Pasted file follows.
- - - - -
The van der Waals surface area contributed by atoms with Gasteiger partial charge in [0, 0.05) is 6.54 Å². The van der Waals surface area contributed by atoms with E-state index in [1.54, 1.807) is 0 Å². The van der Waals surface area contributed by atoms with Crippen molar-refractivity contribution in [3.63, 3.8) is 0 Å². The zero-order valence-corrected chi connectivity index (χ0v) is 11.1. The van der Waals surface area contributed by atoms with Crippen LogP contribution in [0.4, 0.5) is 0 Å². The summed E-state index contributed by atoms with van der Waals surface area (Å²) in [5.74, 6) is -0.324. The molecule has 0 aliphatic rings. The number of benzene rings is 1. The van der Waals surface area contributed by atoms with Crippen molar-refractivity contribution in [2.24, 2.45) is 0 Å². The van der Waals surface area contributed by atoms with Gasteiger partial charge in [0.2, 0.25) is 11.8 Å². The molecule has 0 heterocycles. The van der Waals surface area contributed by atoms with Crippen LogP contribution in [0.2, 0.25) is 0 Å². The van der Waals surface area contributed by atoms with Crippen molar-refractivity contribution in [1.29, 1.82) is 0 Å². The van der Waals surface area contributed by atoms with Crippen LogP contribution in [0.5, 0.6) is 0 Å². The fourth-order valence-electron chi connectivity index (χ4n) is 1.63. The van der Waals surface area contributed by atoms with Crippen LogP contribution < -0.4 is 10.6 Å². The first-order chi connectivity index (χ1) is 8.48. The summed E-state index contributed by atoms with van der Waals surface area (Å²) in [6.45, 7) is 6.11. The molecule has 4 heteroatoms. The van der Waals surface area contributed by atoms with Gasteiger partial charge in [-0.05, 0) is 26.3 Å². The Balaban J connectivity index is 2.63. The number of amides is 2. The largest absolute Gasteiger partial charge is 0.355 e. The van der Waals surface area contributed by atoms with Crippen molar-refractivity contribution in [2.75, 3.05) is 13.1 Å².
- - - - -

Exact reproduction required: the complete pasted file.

The van der Waals surface area contributed by atoms with Gasteiger partial charge in [0, 0.05) is 6.54 Å². The van der Waals surface area contributed by atoms with E-state index in [1.54, 1.807) is 0 Å². The van der Waals surface area contributed by atoms with Crippen molar-refractivity contribution in [3.63, 3.8) is 0 Å². The zero-order valence-corrected chi connectivity index (χ0v) is 11.1. The van der Waals surface area contributed by atoms with Crippen LogP contribution in [0.4, 0.5) is 0 Å². The summed E-state index contributed by atoms with van der Waals surface area (Å²) in [5.74, 6) is -0.324. The molecule has 0 aliphatic rings. The number of benzene rings is 1. The van der Waals surface area contributed by atoms with Crippen molar-refractivity contribution in [2.24, 2.45) is 0 Å². The van der Waals surface area contributed by atoms with Gasteiger partial charge in [0.2, 0.25) is 11.8 Å². The molecule has 0 heterocycles. The van der Waals surface area contributed by atoms with Crippen LogP contribution in [0.2, 0.25) is 0 Å². The van der Waals surface area contributed by atoms with Crippen molar-refractivity contribution in [1.29, 1.82) is 0 Å². The van der Waals surface area contributed by atoms with Crippen LogP contribution in [0.5, 0.6) is 0 Å². The fourth-order valence-electron chi connectivity index (χ4n) is 1.63. The van der Waals surface area contributed by atoms with Crippen LogP contribution < -0.4 is 10.6 Å². The first-order chi connectivity index (χ1) is 8.48. The summed E-state index contributed by atoms with van der Waals surface area (Å²) in [6.45, 7) is 6.11. The molecule has 4 heteroatoms. The van der Waals surface area contributed by atoms with Gasteiger partial charge in [-0.05, 0) is 26.3 Å². The Balaban J connectivity index is 2.63. The number of amides is 2. The largest absolute Gasteiger partial charge is 0.355 e. The van der Waals surface area contributed by atoms with Crippen molar-refractivity contribution in [2.75, 3.05) is 13.1 Å².